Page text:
"Snippet" -- a small piece or brief extract
These blog posts were first written as part of a book for Mama to say thanks and to let her know that I loved her and treasured so many amazing memories that we had made together, in spite of some rough patches along the way in our relationship. Faith was strong in my family. It shaped us, created us and measured us. It grounded us, connected us, and was a keystone in our times together. That doesn't mean our faith was without struggles. Mama struggled with her faith during the time that my grandmama was so sick and bedridden -- and for the rest of her life. We all struggled with our faith -- and our attitudes toward church (Not equivalent things in my way of thinking.) during a particularly challenging time as we were breaking away from a congregation we had been part of for a long time. We've each faced faith challenges in different seasons and for different reasons. The last 20 years have brought lots of change to the beliefs and practices of the faith of my family, but our love for Jesus has never wavered. Our sincere desire to do what Jesus would want us to do -- the concept of the golden rule (Treat others the way you would like to be treated.) has provided a benchmark our whole entire lives. While currently on Sundays, you may find us worshiping at home around our fire pit as opposed to fellowshipping with a structured church, the foundation is strong, the faith is strong, and the desire to live right, be who God created us to be and the hope for Heaven are hallmarks of my family and my growing up.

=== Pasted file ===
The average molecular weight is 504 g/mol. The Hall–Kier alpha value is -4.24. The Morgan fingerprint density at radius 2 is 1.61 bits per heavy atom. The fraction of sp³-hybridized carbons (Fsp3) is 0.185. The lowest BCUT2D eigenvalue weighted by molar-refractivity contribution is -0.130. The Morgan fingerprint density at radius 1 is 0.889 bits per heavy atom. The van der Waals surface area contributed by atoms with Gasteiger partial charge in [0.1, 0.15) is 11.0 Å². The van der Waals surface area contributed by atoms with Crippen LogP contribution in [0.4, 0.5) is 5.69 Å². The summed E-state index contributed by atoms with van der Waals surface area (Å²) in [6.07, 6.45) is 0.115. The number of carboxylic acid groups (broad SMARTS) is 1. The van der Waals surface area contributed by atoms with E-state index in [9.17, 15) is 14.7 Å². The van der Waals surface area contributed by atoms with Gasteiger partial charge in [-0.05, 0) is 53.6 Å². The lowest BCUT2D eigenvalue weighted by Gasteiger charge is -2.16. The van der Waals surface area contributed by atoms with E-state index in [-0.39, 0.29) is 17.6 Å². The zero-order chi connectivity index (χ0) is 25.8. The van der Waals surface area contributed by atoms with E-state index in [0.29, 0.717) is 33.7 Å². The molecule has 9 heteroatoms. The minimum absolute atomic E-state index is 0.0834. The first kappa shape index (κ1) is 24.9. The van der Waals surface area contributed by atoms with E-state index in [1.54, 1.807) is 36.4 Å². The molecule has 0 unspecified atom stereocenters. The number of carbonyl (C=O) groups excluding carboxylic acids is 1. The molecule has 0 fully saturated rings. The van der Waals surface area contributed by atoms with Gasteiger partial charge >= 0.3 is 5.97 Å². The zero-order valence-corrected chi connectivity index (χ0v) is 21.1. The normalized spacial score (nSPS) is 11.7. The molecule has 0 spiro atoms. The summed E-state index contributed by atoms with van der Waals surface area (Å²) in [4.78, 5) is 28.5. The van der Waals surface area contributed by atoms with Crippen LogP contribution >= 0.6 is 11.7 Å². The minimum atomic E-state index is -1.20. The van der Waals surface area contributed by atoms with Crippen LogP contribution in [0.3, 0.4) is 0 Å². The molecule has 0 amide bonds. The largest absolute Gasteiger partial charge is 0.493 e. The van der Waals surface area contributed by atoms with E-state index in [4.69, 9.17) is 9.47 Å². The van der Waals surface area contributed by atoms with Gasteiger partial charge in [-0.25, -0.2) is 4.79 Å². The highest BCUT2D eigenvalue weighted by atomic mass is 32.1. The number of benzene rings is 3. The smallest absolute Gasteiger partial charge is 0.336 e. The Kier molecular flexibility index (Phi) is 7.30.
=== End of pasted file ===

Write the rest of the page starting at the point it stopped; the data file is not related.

From my earliest memories we were heavily involved in church and regular in our attendance. For the first several years, I had to sit with Mama and Daddy during services. Folks who attended church with us tell stories of my sitting attentively at 6 months- 1 year old, and how Mama would tolerate nothing less. Some thought she was too harsh, but I appreciate the fact that I was one of those weird kids actually listening to sermons and taking notes as a young girl.
As I got older and began branching out, Mama would let me sit in front of her. If I became inattentive or otherwise was not doing a good job, she would reach up and thump me on the ear. Sometimes today when I’m sitting in a church service (or a teacher meeting or. . .), there are some people I wish were close enough that I could thump their ear. . . .
We were expected to be at every church service unless we were sick. Normally we didn’t mind, but Sunday nights were hard, because Mutual of Omaha’s Wild Kingdom and The Wonderful World of Disney both came on and we always missed them. It was actually a special treat to be sick and be able to stay home and watch our favorite shows. We enjoyed church, but as a young child (and considering the small, conservative church we attended) it didn’t hold a candle to Wild Kingdom and Disney . . .